Are carbon neutral shops possible?
COP26 has released its draft declaration, and it falls short of what climate activists and scientists wanted. Countries are being “asked” to build more ambitious plans.
Most countries have published intentions, some of which will be met, and some might not. Lobbyists will be trying to water the plans down, and even when given the force of law, some plans will still face difficulties. For example the UK’s plan to move to electric vehicles will not be effective unless sufficient EV engineers are trained to repair and maintain them.
However some plans may be taken seriously, including those relating to carbon neutral shops.
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Business intelligence provider Bloomberg has declared that “most UK retail properties will become obsolete under net zero (proposals)”.
Property accounts for 17% of UK carbon emissions, and one quarter of that is from shopping centres, retail parks and the High Street (according to the Climate Change Committee).
The aim is for all shops to have a B energy rating by 2030, and be carbon neutral by 2050. Property advisor Savills believe that 83% of retail space will need improvement, and that over 10% will struggle to reach stricter regulations to be introduced within two years.
The High Street was in trouble before the pandemic, largely because of the rise of online shopping. The pandemic made things worse, with high profile store closures. Intu, which owned and managed a number of UK shopping centres collapsed last year.
One of the former Intu shopping centres is at Merry Hill in the West Midlands, now owned by Ellandi. It has plans for a major redevelopment which, they claim, will make it carbon neutral by 2030, largely through installing solar panels. The proposals include installing over 200 electric vehicle charging points.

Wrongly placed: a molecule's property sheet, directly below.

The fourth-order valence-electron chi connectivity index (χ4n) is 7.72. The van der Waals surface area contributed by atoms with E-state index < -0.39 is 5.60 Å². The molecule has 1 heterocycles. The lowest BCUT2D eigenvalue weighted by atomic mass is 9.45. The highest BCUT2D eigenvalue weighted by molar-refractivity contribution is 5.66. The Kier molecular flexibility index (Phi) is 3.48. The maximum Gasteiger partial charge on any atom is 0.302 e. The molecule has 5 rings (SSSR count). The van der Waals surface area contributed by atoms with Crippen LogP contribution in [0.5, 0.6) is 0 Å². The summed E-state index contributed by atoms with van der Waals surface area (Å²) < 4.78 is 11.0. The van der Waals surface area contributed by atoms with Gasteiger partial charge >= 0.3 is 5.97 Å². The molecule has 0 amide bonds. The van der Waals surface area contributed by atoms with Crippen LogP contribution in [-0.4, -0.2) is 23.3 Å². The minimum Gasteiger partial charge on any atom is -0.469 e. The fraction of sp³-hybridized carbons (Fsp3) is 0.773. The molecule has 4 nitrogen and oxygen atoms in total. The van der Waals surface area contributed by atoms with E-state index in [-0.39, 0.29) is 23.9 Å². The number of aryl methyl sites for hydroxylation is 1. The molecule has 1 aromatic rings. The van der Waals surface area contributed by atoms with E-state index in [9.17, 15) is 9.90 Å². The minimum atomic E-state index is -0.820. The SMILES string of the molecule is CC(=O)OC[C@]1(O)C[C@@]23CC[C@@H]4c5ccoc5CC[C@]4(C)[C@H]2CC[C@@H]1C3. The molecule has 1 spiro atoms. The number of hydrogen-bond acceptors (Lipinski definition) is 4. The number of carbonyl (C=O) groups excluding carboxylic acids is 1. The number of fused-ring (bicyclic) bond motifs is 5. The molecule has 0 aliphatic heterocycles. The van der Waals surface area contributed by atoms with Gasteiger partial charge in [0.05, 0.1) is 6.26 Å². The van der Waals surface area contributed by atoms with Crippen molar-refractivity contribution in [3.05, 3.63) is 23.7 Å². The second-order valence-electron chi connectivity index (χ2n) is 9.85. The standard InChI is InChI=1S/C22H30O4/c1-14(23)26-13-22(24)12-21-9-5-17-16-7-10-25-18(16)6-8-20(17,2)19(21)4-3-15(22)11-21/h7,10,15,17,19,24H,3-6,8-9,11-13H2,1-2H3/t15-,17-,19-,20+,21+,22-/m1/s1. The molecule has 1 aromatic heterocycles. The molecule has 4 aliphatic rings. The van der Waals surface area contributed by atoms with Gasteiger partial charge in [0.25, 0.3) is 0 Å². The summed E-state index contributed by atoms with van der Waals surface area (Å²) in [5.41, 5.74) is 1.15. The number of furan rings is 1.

Many shopping centres and retail parks are owned by wealthy investors, who will be able to finance the changes towards carbon neutral shops if they are required to do so. Some may not be able to do so, and the changes towards mixed use of properties or change of use is likely to accelerate.
Supermarkets set targets
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The UK’s supermarkets have set targets, possibly anticipating legislation, and perhaps to advertise their green credentials Their statements are carefully worded, and it isn’t always easy to see how they will be achieved.
In March 2021 Morrisons stated that their British farm suppliers will be net zero by 2030. Recently the company stated that it will be carbon neutral “in its own operations” by 2035, a target that has also been set by Sainsbury’s. Tesco has also set a 2035 target to become carbon neutral, and wants its supply chain to be carbon neutral by 2050. Tesco also says that the investments held by its pension fund will be carbon neutral by 2050.
Asda has stated that its operations can be carbon neutral by 2040, and that it will cut food waste by 20% by 2025. Waitrose is less ambitious, but still thinks that its UK farming suppliers will be carbon neutral by 2035, and plans to replace its home delivery vans with electric vehicles by 2030.
The Co-Op wants to be carbon neutral by 2040, and its own brand food and drinks by 2025.
Personally, I’m not sure how cucumbers can be transported 7,000 miles from Chile and still be carbon neutral!